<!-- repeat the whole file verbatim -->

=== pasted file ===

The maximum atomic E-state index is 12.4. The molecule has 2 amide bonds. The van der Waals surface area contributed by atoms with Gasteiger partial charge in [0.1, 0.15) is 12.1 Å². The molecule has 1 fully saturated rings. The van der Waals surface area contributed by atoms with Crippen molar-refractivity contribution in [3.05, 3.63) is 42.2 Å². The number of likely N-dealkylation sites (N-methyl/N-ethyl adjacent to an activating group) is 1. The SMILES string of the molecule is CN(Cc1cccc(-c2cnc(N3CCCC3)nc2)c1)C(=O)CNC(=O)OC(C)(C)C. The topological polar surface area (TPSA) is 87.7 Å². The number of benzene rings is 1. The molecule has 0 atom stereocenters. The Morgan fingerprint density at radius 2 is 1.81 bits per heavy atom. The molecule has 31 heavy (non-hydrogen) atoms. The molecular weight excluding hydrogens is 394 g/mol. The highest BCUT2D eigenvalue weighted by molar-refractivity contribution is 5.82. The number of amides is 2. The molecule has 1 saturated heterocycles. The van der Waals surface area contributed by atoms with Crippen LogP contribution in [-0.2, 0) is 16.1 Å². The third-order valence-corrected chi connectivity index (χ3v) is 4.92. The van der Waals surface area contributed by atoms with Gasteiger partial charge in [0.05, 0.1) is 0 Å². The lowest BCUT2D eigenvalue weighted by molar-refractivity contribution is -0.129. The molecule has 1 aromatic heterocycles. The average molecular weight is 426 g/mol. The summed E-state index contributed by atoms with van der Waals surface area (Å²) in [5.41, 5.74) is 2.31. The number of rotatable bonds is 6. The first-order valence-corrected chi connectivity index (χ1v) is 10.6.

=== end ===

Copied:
The maximum atomic E-state index is 12.4. The molecule has 2 amide bonds. The van der Waals surface area contributed by atoms with Gasteiger partial charge in [0.1, 0.15) is 12.1 Å². The molecule has 1 fully saturated rings. The van der Waals surface area contributed by atoms with Crippen molar-refractivity contribution in [3.05, 3.63) is 42.2 Å². The number of likely N-dealkylation sites (N-methyl/N-ethyl adjacent to an activating group) is 1. The SMILES string of the molecule is CN(Cc1cccc(-c2cnc(N3CCCC3)nc2)c1)C(=O)CNC(=O)OC(C)(C)C. The topological polar surface area (TPSA) is 87.7 Å². The number of benzene rings is 1. The molecule has 0 atom stereocenters. The Morgan fingerprint density at radius 2 is 1.81 bits per heavy atom. The molecule has 31 heavy (non-hydrogen) atoms. The molecular weight excluding hydrogens is 394 g/mol. The highest BCUT2D eigenvalue weighted by molar-refractivity contribution is 5.82. The number of amides is 2. The molecule has 1 saturated heterocycles. The van der Waals surface area contributed by atoms with Crippen LogP contribution in [-0.2, 0) is 16.1 Å². The third-order valence-corrected chi connectivity index (χ3v) is 4.92. The van der Waals surface area contributed by atoms with Gasteiger partial charge in [0.05, 0.1) is 0 Å². The lowest BCUT2D eigenvalue weighted by molar-refractivity contribution is -0.129. The molecule has 1 aromatic heterocycles. The average molecular weight is 426 g/mol. The summed E-state index contributed by atoms with van der Waals surface area (Å²) in [5.41, 5.74) is 2.31. The number of rotatable bonds is 6. The first-order valence-corrected chi connectivity index (χ1v) is 10.6.